Work on the Global Energy Balance at ETH is supported by the Swiss National Science Foundation Grant 20002_159938/1 (Towards an improved understanding of the Global Energy Balance: temporal variations of solar radiation in the climate system). Atsumu Ohmura, Gert König-Langlo, and Amelie Driemel are highly acknowledged for establishing and maintaining the BSRN Archive over many years. Atsumu Ohmura’s deep insight into the energy balance data is highly valued. The global energy balance diagrams shown in this paper were designed by Barbara Schär. We acknowledge the international modeling groups for providing their data for analysis, the Program for Climate Model Diagnosis and Intercomparison (PCMDI) for collecting and archiving the model data, the JSC/CLIVAR Working Group on Coupled Modeling (WGCM) and their Coupled Model Intercomparison Project (CMIP) and Climate Simulation Panel for organizing the model data analysis activity. The simulation with the climate model MPI-ESM-LR referred to in this study has been performed at the Swiss National Supercomputing Centre (CSCS) whose support is greatly acknowledged. We also wish to extend heartfelt appreciation to those individuals responsible for the long-term continuous operation and maintenance of the instruments and facilities that produced the quality observations used in this study; their diligent and dedicated efforts are often underappreciated.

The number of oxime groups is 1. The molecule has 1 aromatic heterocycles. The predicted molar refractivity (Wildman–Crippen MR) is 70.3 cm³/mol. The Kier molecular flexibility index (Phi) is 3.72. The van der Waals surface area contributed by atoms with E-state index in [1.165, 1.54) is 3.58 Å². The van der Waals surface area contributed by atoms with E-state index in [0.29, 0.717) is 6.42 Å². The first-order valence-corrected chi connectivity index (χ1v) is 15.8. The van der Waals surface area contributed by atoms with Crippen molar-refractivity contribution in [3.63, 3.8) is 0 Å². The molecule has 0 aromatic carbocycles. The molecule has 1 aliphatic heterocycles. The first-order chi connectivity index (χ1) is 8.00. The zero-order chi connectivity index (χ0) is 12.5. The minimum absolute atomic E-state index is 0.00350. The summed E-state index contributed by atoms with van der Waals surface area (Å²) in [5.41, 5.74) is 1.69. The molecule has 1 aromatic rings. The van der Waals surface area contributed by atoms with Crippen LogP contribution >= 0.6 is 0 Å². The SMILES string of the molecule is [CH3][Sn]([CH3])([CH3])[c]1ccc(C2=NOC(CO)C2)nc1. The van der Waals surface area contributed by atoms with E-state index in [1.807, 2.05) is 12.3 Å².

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© The Author(s) 2018

Open AccessThis article is distributed under the terms of the Creative Commons Attribution 4.0 International License (http://creativecommons.org/licenses/by/4.0/), which permits unrestricted use, distribution, and reproduction in any medium, provided you give appropriate credit to the original author(s) and the source, provide a link to the Creative Commons license, and indicate if changes were made.

Authors and Affiliations

  1. 1.Institute for Atmospheric and Climate ScienceETH ZurichZurichSwitzerland
  2. 2.Department of Atmospheric SciencesColorado State UniversityFt CollinsUSA
  3. 3.NASA Jet Propulsion LaboratoryCalifornia Institute of TechnologyPasadenaUSA
  4. 4.NASA Langley Research CenterHamptonUSA
  5. 5.NOAA ESRL GMD/CIRESBoulderUSA